So a T5 Pikeman does his job better in every way, but is more expensive. The money you spend on upgrading to a T5 Pikeman could be spent instead on upgrading two recruits to T4 Pikeman and T4 Heavy Infantry, to provide protection from arrows which you wouldn't get if you upgraded to T5.
That way everything has its role in a limited army budget.
Low-tier cheap units provide numbers.
Mid-tier units provide versatility, to protect against being countered and increase the opportunity for countering enemy army compositions.
High-tier units are the best fighters, but by upgrading to them, you lose funds for army diversity and run the risk of being countered.
The problem is that battles in bannerlord are mostly just doing as much damage as quickly as possible. Flanking does almost nothing and wastes valuable grinding time, rear charges just get your own cavalry killed, the only tactic that reliably works is to mass archers and kite the enemy in front of them.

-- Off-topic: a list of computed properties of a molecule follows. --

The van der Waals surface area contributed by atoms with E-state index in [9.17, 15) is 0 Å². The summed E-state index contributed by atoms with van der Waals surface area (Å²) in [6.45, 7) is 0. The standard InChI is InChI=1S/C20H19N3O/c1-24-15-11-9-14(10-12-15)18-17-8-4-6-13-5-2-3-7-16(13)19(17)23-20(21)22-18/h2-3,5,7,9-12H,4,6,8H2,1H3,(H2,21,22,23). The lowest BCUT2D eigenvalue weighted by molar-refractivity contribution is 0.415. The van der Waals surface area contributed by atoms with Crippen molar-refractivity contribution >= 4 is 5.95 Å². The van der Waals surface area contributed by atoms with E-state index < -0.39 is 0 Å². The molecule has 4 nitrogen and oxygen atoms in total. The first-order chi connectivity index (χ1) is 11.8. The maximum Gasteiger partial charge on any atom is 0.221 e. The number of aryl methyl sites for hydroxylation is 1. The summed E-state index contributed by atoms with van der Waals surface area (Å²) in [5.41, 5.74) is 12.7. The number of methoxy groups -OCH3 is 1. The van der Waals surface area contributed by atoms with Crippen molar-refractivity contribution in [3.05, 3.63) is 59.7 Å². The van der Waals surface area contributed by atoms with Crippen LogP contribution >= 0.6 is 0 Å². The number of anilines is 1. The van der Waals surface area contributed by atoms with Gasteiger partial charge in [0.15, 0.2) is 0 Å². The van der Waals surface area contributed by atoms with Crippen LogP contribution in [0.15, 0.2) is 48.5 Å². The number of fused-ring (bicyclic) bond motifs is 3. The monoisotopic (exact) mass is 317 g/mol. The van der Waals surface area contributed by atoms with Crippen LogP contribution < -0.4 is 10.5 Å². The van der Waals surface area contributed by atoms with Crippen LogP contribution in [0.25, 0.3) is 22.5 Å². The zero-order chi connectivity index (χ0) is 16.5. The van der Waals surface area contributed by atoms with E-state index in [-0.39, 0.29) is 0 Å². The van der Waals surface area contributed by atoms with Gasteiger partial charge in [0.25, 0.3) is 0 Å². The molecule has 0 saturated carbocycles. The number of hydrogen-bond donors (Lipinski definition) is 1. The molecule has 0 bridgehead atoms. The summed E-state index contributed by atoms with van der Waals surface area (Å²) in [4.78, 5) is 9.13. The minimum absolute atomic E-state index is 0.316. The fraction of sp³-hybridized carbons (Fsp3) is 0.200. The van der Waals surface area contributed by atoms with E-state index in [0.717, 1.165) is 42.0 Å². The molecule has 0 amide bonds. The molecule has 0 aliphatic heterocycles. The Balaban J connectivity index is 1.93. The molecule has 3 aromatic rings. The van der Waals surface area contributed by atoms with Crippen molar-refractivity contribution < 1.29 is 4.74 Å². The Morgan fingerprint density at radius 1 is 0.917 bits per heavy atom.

Agreed. Armor weakness, combat AI being superhuman in some instances and moronic in others (e.g. infantry whipping around at lightspeed to use their dagger to perfectly stab the charging cav that just flanked them, while said cav are unable to hit anything with their lances), and morale mechanics (basically not existing above T3 and having no global element during battle) seem to be the main issues.
 
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Unless... is the difference that you're saying that the cheapest spearmen should be better at countering elite cataphracts than the most expensive spearmen? Because in that case (not having played TW Rome 2 myself), I don't see what role the expensive spearmanii would even have.

Why is it so important that cheaper units need to be kept just as good in a fight as their more expensive counterparts? The advantage of cheap units is that they're cheap, and so you can mass them.